Minnesota Cottage Foods
Jane Astramecki v. Minnesota Department of Agriculture
Challenging Minnesota’s Restrictions on Selling Home-Baked Goods
IJ Client Jane Astramecki
Everyone loves a batch of fresh-baked cookies or a cake right out of the oven. Yet Minnesota had slammed the oven door on bakers trying to make a home-based business out of satisfying Minnesotans’ sweet tooth. In 2015, however, the Institute for Justice helped free home bakers and home canners from the state’s arbitrary restrictions on their right to earn an honest living.
Until recently, Minnesota only permitted home bakers and canners to sell their delicious goods at farmers’ markets and community events, and even then, they could only sell up to $5,000 annually—an average of only $96 per week. There was no legitimate health reason for these restrictions. The law only applied to foods the state itself labeled as “not potentially hazardous,” like cookies, cakes, and jams that required no refrigeration in order to be safe. In addition, it made no sense for the state to claim that a cookie could be perfectly safe when sold at a farmers’ market, but unsafe when sold somewhere else.
These arbitrary restrictions harmed entrepreneurs like Jane Astramecki and Mara Heck. Jane, a home baker and graduate of Le Cordon Bleu, sells her goods at farmers’ markets in Eagan and Farmington. She continually receives requests from market customers who would like her to bake for special family occasions or work events. But because of Minnesota’s cottage food restrictions, she had to tell them “No.”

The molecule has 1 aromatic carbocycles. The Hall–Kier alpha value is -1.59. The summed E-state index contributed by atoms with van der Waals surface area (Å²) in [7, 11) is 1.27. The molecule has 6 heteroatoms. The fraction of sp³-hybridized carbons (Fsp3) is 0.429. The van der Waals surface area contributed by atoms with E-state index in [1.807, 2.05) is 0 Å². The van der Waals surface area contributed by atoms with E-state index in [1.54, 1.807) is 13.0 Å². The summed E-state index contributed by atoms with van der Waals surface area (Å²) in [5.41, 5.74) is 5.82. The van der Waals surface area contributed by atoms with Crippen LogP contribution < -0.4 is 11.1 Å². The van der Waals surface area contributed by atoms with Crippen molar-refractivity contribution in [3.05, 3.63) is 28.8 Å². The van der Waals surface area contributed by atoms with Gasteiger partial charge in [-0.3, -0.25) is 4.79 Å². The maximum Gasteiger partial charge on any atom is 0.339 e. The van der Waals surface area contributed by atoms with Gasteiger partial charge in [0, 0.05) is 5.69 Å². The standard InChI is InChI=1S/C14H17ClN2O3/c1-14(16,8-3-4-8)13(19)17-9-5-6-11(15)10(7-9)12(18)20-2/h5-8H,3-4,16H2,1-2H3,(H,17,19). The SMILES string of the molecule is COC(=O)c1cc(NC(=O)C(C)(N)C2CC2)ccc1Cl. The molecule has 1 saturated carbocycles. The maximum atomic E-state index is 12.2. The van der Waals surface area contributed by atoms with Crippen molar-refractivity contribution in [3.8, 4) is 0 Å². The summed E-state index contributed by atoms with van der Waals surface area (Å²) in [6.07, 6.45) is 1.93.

Mara found herself in a similarly impossible position. A 31-year-old with a day job, she has a passion for baking that has earned her ribbons at the State Fair for five years running. She has dreamed about parlaying her passion into her own, fulltime business, but Minnesota’s cottage food restrictions had ensured that baking remained little more than a hobby for her.
So Jane and Mara fought back. In November 2013, they teamed up with the Institute for Justice to challenge Minnesota’s senseless cottage food restrictions as unconstitutional. In June 2014, the case suffered a minor setback when a state trial court dismissed the lawsuit.
Jane and Mara were vindicated, however, when the state court of appeals reinstated their lawsuit in May 2015. In reversing the lower court’s ruling, the court wrote that it was “particularly concerned with the lack of evidence in the record at this stage of the proceedings that shows how the venue and sales-cap restrictions are genuine or relevant to” the state’s public safety concerns.
A month later, the state legislature amended the arbitrary restrictions to largely free home bakers and canners like Jane and Mara to pursue their craft. The new law now allows home bakers and canners to sell directly to Minnesota customers, including from their homes and online. The law also raised the sales cap to $18,000, nearly quadrupling the amount home bakers and canners can sell annually. Those who sell more than $5,000 in a year will have to complete a few-hour “safe food handling training course” once every three years and pay a $50 registration fee. The new law went into effect on July 1, 2015.
This case is part of IJ’s National Food Freedom Initiative. You can view our Oregon Raw Milk case, our Florida Veggies case, our Texas Craft Beer case, and our Florida Skim Milk case.